## Monday, March 1, 2010

### Fun Food Math, Part 1: Chocolate

This past week I have been reading about Malcolm Muggeridge, an English journalist for much of the twentieth century. His diaries tell of living in Moscow in 1932. One line he wrote stuck in my mind,

Mr C proudly told me he ate his weight in chocolate every year ...

Well. That means hundreds of pounds of chocolate a year. Let's say he weighed 183 lbs - that would be half a pound of chocolate a day! Obviously Mr C didn't have a problem with guilt. Or his doctor. Or perhaps he didn't care. When I described this to my wife, a real chocolate lover, she said,

That's got to be 1000 calories a day!

I decided to look it up. Modern chocolate is around 150-160 calories per ounce!

150 x 8 = 1200 calories per half-pound.

That's about half the total recommended caloric intake per day for an adult, but then we don't know exactly how large Mr. C was, or how much work or exercise he did.

In my research I discovered there are many kinds of chocolate. We're going to assume Mr. C ate dark European chocolate, because of the time and place where he lived. Let's see what the nutritional components are for chocolate. The values shown are possible percentages by weight, not percentages of your daily recommended intake.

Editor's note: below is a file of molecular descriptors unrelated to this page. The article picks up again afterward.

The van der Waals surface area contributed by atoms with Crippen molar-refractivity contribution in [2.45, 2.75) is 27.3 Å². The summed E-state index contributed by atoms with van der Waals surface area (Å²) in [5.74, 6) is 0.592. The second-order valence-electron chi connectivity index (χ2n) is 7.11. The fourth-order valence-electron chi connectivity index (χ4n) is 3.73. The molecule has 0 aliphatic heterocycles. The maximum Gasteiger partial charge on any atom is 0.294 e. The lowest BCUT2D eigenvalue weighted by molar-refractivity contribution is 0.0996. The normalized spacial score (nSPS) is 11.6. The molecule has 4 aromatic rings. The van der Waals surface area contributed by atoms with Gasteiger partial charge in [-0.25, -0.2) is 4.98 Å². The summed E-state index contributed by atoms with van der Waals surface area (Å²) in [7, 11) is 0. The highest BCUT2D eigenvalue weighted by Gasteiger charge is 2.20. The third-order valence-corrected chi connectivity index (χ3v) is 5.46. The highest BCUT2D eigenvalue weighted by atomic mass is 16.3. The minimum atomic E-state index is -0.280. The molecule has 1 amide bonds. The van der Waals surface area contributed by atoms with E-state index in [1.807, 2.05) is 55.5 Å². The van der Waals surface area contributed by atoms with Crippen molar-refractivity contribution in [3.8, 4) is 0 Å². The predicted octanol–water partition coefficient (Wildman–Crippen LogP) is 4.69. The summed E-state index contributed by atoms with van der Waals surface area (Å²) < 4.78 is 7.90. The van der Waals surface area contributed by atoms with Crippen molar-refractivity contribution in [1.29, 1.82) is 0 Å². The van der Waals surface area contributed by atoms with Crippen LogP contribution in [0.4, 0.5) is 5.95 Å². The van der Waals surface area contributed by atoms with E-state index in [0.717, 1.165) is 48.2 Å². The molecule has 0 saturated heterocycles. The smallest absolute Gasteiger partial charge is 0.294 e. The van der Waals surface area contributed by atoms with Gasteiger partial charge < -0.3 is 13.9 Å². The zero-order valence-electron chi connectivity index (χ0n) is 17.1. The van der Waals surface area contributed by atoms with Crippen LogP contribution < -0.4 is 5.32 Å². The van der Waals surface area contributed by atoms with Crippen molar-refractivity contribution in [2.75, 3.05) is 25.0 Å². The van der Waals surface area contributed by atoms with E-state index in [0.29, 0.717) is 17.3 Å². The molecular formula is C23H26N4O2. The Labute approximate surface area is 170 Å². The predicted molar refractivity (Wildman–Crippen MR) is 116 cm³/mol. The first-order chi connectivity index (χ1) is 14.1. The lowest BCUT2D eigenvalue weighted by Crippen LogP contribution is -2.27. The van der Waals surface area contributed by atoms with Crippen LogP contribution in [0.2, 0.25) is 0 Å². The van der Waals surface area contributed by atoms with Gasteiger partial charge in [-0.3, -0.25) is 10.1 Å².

Chocolate Nutritional Details
Ingredient Dark Euro  Semi-Sweet
Fat 10-15% 20-35%
Carbs 45-60% 50-70%
Sugar 2% 45-65%
Fiber 20-35% 3-8%
Protein 17-22% 3-8%

Notice these numbers do not add to 100%. Hmmmm

I noticed one interesting fact while researching this - European chocolate is only 60 calories per ounce. That means his intake of calories could have been much less back then compared to eating chocolate today:

60 x 8 = 480 calories per half-pound.

In addition to his calories, Mr. C was getting anti-oxidants, theobromine, phenylethylamine, caffeine, serotonine, vitamins and minerals.

The fat he was eating was from cocoa butter, which is made up of stearic acid, oleic acid, and palmitic acid. All of these are basically neutral as far as cholesterol levels go, as they are plant and not animal-based fats. Here's a look at the makeup of a cocoa bean, which is used to make chocolate. This comes from Hershey.

If you like chocolate, you could eat a dark chocolate most often, and use sweetened, milk and white chocolates as treats, NOT a primary food group! :-)

PS: No source recommends eating the equivalent
of your weight each year of any single food!

Revised  3-2-2010